How to be a critic
You’ve seen plays, right? You’ve thought stuff about them. Now you want to share your stuff with the world. On behalf of the world – thank you.
However, your timing is not great. I hope you don’t want to be a professional critic. If so, you might want to look at a back-up career, like tape deck repair or sextant manufacturing.
Or perhaps you want to be a freelancer – one of the millions of online blogtastic amateurs who are driving the professionals out of business. Good for you! But you face the same dilemma plaguing the pros.
What is this dilemma? Let’s take a quick look at the history of theater in the Western World:
From the moment Thespis cast off his dithyrambic shackles, the progression of the theatrical arts has been shaped by revolution. An iconoclastic explosion sends a generation of artists in hitherto unimagined directions. Then, for a while, they drift, until the next creative Kaboom.
Theater, being a collaborative art, has traditionally lagged twenty to eighty years behind our brethren in the visual arts, poetry, and music. The Renaissance begins with Giotto, Da Vinci, and Michelangelo and eventually finds expression through Shakespeare. Neoclassicism starts with David and works its way to Racine. Romanticism catches fire with Goya and Delacroix, Beethoven, Coleridge and Byron, then finds Wagner a few decades later. The same pattern holds true for Realism, Expressionism, Surrealism, etc.
When we theater folk finally catch on, most often the flame has been carried by playwrights; sometimes, directors; occasionally, actors; and once or twice by critics. Critics with a disgust for what the theater had become and a clear view of what it could be. They armed themselves with ink and newsprint and savaged the old/stale/deadly and lionized the new/fresh/living.
Today, as we search for the next theatrical renaissance, we look to contemporary painters, sculptors, poets, and serious musicians and ask them "'’Sup?" The answer seems to be a big fat – "Not much." Some look at this dearth of energy and ideas and conclude that art is dead. . . At which point, their editors at MinnesotaPlaylist.com intervene and remind them that this is meant to be a humorous article and tell them to lighten up and get on with it. So they do.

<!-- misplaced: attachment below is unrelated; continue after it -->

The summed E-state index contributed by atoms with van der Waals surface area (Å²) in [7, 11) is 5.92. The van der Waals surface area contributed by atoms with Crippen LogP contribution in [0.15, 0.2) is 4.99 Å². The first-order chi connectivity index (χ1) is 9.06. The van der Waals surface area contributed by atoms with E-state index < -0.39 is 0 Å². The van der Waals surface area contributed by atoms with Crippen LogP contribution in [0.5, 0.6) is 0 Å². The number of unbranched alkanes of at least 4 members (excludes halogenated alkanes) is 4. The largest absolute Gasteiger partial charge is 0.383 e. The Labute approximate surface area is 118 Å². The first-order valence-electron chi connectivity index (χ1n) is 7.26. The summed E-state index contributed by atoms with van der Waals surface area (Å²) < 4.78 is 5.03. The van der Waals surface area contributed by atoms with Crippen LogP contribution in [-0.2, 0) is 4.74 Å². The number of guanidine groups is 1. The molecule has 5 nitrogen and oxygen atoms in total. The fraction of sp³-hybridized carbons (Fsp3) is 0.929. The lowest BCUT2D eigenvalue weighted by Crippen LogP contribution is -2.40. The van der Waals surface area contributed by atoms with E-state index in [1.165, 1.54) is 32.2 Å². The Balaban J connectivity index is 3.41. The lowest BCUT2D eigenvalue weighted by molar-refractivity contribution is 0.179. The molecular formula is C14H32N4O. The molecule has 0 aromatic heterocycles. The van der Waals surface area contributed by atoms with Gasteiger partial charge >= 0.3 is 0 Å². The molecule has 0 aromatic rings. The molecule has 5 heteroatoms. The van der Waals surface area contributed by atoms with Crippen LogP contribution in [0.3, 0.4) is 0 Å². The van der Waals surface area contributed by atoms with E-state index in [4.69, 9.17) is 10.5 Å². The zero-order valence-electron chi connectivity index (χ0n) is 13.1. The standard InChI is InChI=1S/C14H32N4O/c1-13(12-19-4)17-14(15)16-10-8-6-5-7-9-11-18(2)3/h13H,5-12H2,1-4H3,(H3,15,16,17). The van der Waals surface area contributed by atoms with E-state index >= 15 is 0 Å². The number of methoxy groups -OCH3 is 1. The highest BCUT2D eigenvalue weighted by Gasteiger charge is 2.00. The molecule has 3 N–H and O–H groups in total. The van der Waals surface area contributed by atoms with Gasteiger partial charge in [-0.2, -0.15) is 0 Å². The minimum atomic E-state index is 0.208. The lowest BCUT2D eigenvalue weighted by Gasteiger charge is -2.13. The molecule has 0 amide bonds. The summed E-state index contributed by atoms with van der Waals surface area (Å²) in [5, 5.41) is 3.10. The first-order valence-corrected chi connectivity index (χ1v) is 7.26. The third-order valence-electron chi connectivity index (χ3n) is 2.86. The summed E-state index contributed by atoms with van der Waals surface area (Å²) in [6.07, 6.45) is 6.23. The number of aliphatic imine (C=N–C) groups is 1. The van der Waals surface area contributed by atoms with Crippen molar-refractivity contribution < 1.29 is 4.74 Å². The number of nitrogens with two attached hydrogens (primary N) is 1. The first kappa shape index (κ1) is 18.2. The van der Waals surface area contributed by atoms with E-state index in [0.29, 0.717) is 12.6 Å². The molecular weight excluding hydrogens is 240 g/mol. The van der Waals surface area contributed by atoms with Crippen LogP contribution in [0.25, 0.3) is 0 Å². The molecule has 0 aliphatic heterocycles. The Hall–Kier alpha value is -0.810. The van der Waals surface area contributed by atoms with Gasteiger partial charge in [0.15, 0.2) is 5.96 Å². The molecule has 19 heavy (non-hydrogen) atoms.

The point, getting back to the dilemma mentioned above, is how do you craft a compelling review when you don't have a compelling point of view?
I’ve spent countless minutes studying the work of our Twin Cities professional critics, and I’ve come up with a few guidelines:
1. Clarity is not your friend. “This play is boring,” may be true, but it doesn’t get you very far. Your goal is not to make a point, but to get the reader to think – specifically, “This critic seems to be saying something, but I’m not sure what it is.” This creates tension in your writing. Try something like “The playwright picks her way delicately through the play’s milieu, teasing out a cantata of poetic banality.” Much better, right? Perfectly unclear, yes? Find yourself a good online thesaurus and remember: there’s no noun that isn’t improved with an adjective, no verb that isn’t improved with an adverb.
2. Foreign or foreign-sounding words are awesome.Stock up on ones like mélange, fin de siècle and spatula. Used properly, these will add to your review’s opacity and reassure your readers that you are very intelligent.
3. Indeed, the more you can work yourself into the review, the better. The more the readers will like and trust you. Add personal anecdotes. Sprinkle in casual references to Thespis and Goya, or, if you prefer, TV shows, pop songs, movies, blogs, etc., so the reader knows that you do things besides go to plays. You’re just like they are! Except smarter.
4. Summarize the story. Since there’s no better way to bump your word count without having to say anything, a summary can take up the bulk of your review. Be sure to include any important plot twists and the play’s ending. This may spoil the play for a few people, but it never hurts to remind your readers that you watched the whole thing.
5. List some people. There are a number of persons attached to each production that your readers don’t care much about, but listing them adds to your aura of theatrical insider. Feel free to name the director (picks out the play), the sound designer (records the announcement at the beginning of the play telling people to turn off their cell phones), and the dramaturg (helps the actors with accents and things like that).
A final warning:
Pay no attention to the audience. Sure, a play is a communal experience, but audiences are notoriously biased. They come wanting the play to be good. You can’t let this influence your judgment. However, being open to the performance but cutting yourself off from the audience is not easy. It takes practice. Do you like food? Eat some of your favorite meals with your nose plugged. This will train the mind.
Avoid clarity. Use foreign words. Remind the reader that you’re there. Summarize the story. List people. Follow these simple guidelines, and you’ll be writing crackerjack reviews in no time. (And if you find yourself reviewing a play that I'm in, remember that I respect you. And like you. Heck, I love you!)
See you in the lobby.❦